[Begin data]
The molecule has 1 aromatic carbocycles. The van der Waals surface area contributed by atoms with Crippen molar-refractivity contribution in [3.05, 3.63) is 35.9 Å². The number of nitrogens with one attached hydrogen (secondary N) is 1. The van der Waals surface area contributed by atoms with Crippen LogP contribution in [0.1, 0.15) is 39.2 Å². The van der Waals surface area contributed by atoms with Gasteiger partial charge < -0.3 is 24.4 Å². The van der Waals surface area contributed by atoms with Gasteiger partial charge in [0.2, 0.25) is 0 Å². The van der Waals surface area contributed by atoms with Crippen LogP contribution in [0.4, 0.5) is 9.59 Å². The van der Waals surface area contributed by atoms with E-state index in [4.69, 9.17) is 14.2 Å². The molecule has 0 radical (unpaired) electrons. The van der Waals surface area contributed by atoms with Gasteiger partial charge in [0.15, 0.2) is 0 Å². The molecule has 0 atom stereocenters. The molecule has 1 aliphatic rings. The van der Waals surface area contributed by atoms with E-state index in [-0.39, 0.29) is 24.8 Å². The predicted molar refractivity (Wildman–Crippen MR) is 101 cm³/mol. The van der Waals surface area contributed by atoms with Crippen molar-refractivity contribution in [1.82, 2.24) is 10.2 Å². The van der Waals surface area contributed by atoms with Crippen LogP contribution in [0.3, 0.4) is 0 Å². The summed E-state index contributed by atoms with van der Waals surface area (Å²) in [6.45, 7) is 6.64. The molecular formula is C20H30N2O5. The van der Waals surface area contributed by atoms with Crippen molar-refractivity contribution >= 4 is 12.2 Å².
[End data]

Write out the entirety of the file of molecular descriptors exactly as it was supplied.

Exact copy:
The molecule has 1 aromatic carbocycles. The van der Waals surface area contributed by atoms with Crippen molar-refractivity contribution in [3.05, 3.63) is 35.9 Å². The number of nitrogens with one attached hydrogen (secondary N) is 1. The van der Waals surface area contributed by atoms with Crippen LogP contribution in [0.1, 0.15) is 39.2 Å². The van der Waals surface area contributed by atoms with Gasteiger partial charge < -0.3 is 24.4 Å². The van der Waals surface area contributed by atoms with Gasteiger partial charge in [0.2, 0.25) is 0 Å². The van der Waals surface area contributed by atoms with Crippen LogP contribution in [0.4, 0.5) is 9.59 Å². The van der Waals surface area contributed by atoms with E-state index in [4.69, 9.17) is 14.2 Å². The molecule has 0 radical (unpaired) electrons. The van der Waals surface area contributed by atoms with Gasteiger partial charge in [0.15, 0.2) is 0 Å². The molecule has 0 atom stereocenters. The molecule has 1 aliphatic rings. The van der Waals surface area contributed by atoms with E-state index in [-0.39, 0.29) is 24.8 Å². The predicted molar refractivity (Wildman–Crippen MR) is 101 cm³/mol. The van der Waals surface area contributed by atoms with Crippen molar-refractivity contribution in [1.82, 2.24) is 10.2 Å². The van der Waals surface area contributed by atoms with Crippen LogP contribution in [0.3, 0.4) is 0 Å². The summed E-state index contributed by atoms with van der Waals surface area (Å²) in [6.45, 7) is 6.64. The molecular formula is C20H30N2O5. The van der Waals surface area contributed by atoms with Crippen molar-refractivity contribution >= 4 is 12.2 Å².